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Oil: OPEC + gives itself time to negotiate production cuts

by drbyos

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The special OPEC + meeting scheduled for Monday is postponed to Thursday, the time for Saudi Arabia and Russia to negotiate lower production and revise their prices. The United States is lobbying by threatening to tax oil imports.

Donald Trump is getting impatient after announcing Thursday a drop in production of 10 to 15 million barrels a day from OPEC +. He is now threatening to tighten sanctions against Moscow and tax oil imports. The United States continues to import crude oil, even though it has become the world’s largest producer. In particular, they have never bought so much Russian oil

Aramco pricing postponed to Thursday

Russia and Saudi Arabia have yet to confirm a concerted drop in oil supply. Since Friday, the Kremlin and the authorities of Ryad have mainly spent their time transferring responsibility for the plunge.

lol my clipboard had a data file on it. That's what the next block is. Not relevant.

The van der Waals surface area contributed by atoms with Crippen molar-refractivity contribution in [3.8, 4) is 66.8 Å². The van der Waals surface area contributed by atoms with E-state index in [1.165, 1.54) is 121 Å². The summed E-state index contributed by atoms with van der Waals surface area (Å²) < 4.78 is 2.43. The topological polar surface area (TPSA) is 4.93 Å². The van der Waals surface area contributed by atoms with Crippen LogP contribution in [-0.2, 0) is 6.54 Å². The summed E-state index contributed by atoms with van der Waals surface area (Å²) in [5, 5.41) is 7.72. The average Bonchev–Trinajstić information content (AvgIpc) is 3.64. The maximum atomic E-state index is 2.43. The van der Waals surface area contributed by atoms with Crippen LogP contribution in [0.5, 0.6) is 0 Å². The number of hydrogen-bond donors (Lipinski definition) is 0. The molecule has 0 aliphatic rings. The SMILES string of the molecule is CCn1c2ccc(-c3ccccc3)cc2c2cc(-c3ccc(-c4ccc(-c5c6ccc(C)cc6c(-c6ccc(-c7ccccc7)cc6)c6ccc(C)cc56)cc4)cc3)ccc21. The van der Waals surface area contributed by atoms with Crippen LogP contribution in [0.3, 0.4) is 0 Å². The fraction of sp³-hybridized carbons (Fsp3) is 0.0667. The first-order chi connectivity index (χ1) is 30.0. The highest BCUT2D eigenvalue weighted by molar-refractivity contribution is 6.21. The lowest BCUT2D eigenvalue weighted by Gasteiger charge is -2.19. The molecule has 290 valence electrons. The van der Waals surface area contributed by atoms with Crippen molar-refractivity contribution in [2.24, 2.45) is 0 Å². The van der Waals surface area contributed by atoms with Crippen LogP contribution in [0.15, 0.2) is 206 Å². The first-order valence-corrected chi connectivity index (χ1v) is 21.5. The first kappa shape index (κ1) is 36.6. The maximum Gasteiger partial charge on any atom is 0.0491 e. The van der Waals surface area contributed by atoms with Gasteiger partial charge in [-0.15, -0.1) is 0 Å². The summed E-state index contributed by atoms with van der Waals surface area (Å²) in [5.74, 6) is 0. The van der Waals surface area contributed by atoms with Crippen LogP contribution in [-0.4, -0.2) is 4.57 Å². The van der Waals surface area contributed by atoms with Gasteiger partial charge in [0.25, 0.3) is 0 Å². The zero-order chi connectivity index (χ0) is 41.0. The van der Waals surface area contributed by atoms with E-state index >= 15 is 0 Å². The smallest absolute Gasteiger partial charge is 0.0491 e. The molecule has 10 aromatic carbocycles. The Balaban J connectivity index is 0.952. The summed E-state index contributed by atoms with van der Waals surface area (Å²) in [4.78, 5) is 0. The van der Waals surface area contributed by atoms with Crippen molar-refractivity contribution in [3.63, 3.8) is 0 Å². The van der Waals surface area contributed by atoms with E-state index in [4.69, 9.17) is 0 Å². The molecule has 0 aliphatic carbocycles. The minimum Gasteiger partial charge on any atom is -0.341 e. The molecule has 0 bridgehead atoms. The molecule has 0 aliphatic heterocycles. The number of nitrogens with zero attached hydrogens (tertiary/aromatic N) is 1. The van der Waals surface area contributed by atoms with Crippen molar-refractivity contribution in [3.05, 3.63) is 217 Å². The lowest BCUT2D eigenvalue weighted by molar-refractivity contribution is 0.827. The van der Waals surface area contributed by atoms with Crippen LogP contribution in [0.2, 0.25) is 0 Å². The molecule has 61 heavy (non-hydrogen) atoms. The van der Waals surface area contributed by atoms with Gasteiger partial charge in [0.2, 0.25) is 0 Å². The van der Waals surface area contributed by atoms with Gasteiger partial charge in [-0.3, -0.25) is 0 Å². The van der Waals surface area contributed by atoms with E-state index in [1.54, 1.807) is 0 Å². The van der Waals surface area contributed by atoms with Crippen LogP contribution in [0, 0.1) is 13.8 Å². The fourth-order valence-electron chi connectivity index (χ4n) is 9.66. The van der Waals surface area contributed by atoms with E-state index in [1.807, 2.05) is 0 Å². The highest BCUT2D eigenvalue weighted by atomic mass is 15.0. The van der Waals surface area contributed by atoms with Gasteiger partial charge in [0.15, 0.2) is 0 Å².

Renewing the OPEC + alliance is difficult. The challenge lies in the volume reductions that both will have to agree to. This will also determine the pricing of each operator. Notably the Saudi giant Aramco, which was to publish its selling prices this Sunday, has postponed their fixing until next Thursday, the day the OPEC + meeting was rescheduled. Saudi oil wants to remain competitive with competing oils based on the quotas that will be decided.

No quotas in the United States

The United States does not seem ready to impose quotas on its companies. This is not the solution advocated after consultations between the American oil industry and the White House or the Secretary of Energy. The weight of the antitrust law which prohibits cartels is still too strong in the United States.

Canada and Norway gesture

On the other hand, exporting countries which have not been part of the OPEC + alliance until now have indicated that they could participate in a substantial collective effort to reduce production: Canada, Norway. Oslo already made similar cuts in the past in the 1990s and early 2000s. A time when oil was worth little more than $ 30 a barrel, as it is today.


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